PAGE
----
Tuesday, October 26, 2010

Transforming Governments Through Next Generation Technology

Governments around the world are struggling with unprecedented challenges. Not only are they to trying to reignite a global economy in freefall, but they are grappling with crumbling infrastructure, aging populations, declining quality in education and healthcare, and a heightened social concern about preserving the environment. All, in a world of declining tax revenues and tightening budgets.

Like the private sector, governments are now turning to technology to help them to improve both the delivery of government services and to promote overall economic growth.

Building 21st Century Economies
Like the waterways and highways of previous centuries, governments around the world recognize they have an important role to play in building the technology infrastructure to fuel innovation-led growth and prosperity. High-speed broadband is seen as a core infrastructure for encouraging economic development but we need the services that run on top of this to create demand, encourage further investments and deliver economic benefits. For example, Germany has committed €4.6 Billion to install and connect telepresence capabilities throughout its schools to improve the quality of its education system, while reducing costs.

Similar to access to electricity and the telephone, governments not only recognize the social equity of providing broadband access to the underprivileged and unde-served, but they are beginning to understand the importance to economic development. Using technology to improve the quality of inner-city schools, encourage more tele-commuting and increase the productivity of rural economies delivers significant social and economic benefits.

Delivering 21st Century Public Services
Most of us have become accustom to using technology to interact with banks, retailers, utilities and, even our employers. Not only have we grown use to it, but we expect and demand it.

There are significant opportunities for governments to adopt similar technologies to:

Reduce Costs of Delivery – delivering online services, collaboration tools, and video, not only lowers costs to serve but enhances the overall customer experience
Empower Citizens – employing Web 2.0 capabilities, such as collaboration and social networking, allows citizens to more easily interact with their government and directly help each other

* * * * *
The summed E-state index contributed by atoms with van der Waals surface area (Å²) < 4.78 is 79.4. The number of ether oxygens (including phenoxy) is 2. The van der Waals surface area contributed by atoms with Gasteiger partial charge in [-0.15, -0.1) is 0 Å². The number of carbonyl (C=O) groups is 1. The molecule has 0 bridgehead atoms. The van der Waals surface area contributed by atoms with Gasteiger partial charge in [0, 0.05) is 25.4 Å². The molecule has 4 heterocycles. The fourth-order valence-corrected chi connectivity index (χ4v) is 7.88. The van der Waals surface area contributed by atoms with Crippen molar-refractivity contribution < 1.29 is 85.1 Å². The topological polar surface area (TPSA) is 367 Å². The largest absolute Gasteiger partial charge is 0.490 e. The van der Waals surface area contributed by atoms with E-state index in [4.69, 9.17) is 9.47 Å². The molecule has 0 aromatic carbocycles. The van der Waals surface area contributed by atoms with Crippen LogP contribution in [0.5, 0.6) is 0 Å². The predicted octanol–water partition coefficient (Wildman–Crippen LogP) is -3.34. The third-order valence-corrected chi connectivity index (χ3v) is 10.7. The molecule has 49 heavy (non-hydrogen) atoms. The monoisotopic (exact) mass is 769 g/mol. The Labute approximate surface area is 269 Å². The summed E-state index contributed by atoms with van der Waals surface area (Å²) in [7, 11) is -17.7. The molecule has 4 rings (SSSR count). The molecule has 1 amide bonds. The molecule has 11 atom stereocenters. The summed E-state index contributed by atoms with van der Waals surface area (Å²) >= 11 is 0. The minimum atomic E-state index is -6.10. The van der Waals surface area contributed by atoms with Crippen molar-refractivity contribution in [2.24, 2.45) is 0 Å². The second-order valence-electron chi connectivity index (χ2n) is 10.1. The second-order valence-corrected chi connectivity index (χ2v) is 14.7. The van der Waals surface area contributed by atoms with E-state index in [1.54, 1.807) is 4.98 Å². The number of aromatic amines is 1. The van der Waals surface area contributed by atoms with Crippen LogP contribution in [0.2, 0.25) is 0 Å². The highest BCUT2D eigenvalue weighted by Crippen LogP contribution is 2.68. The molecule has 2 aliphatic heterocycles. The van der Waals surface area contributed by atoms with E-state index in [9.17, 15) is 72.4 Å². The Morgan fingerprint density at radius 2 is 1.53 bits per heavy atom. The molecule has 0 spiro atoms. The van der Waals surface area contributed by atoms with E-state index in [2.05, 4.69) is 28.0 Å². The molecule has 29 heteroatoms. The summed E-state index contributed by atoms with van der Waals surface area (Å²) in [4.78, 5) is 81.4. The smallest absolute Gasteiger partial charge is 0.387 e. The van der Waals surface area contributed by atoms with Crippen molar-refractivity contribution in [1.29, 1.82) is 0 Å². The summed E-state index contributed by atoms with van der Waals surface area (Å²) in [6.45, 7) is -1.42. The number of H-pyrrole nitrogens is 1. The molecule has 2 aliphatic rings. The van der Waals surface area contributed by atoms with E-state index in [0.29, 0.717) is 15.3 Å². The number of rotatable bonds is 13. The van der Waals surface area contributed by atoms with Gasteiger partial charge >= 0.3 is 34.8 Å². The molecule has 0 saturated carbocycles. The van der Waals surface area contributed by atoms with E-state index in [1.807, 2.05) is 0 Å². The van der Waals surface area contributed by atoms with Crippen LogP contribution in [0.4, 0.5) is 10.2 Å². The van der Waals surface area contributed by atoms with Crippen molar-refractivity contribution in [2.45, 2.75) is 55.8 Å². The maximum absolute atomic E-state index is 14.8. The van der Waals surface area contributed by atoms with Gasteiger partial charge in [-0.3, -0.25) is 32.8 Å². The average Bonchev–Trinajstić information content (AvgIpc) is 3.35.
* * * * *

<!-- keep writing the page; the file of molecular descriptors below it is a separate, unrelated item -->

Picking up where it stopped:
Improve Levels of Service – installing solutions such things as kiosks, Telepresence units, or VoIP enabled call centers for 311 calls, raises service levels and the overall experience

Creating 21st Century Governments
Governments have a role now, more than ever, in solving our pressing issues. Both taxpayers and public servants recognize that they must operate very differently than they have, and that technology plays a critical role to play in this transformation. There is a fantastic opportunity for technology providers to partner with governments on this journey.

Research by Cisco IBSG (the company’s strategic consulting arm) reveals that the public sector has a number of unique requirements:

Funding Models – given budget constraints and limited money to invest, companies need to find creative new ways to pay for the new technologies, such as managed services and public-private partnerships
Skill Shortages – hiring freezes and lack of skills, means that governments typically require significant help in design, implementation and management of technology solutions
• Integrated Solutions – new solutions require integrating not just across multiple departments and levels of government, but also with not-for-profits, agencies, multiple partners and other parties
Innovation – governments are looking to the private sector to bring new and innovative solutions to their problems

Managed Services offers a great way to deliver the new and innovative solutions that are going to transform governments for the 21st century. However, to be successful service providers will need to recognize the unique needs of the public sector and to partner with them to address their pressing challenges

This article appeared in Business Technology Roundtable

No comments: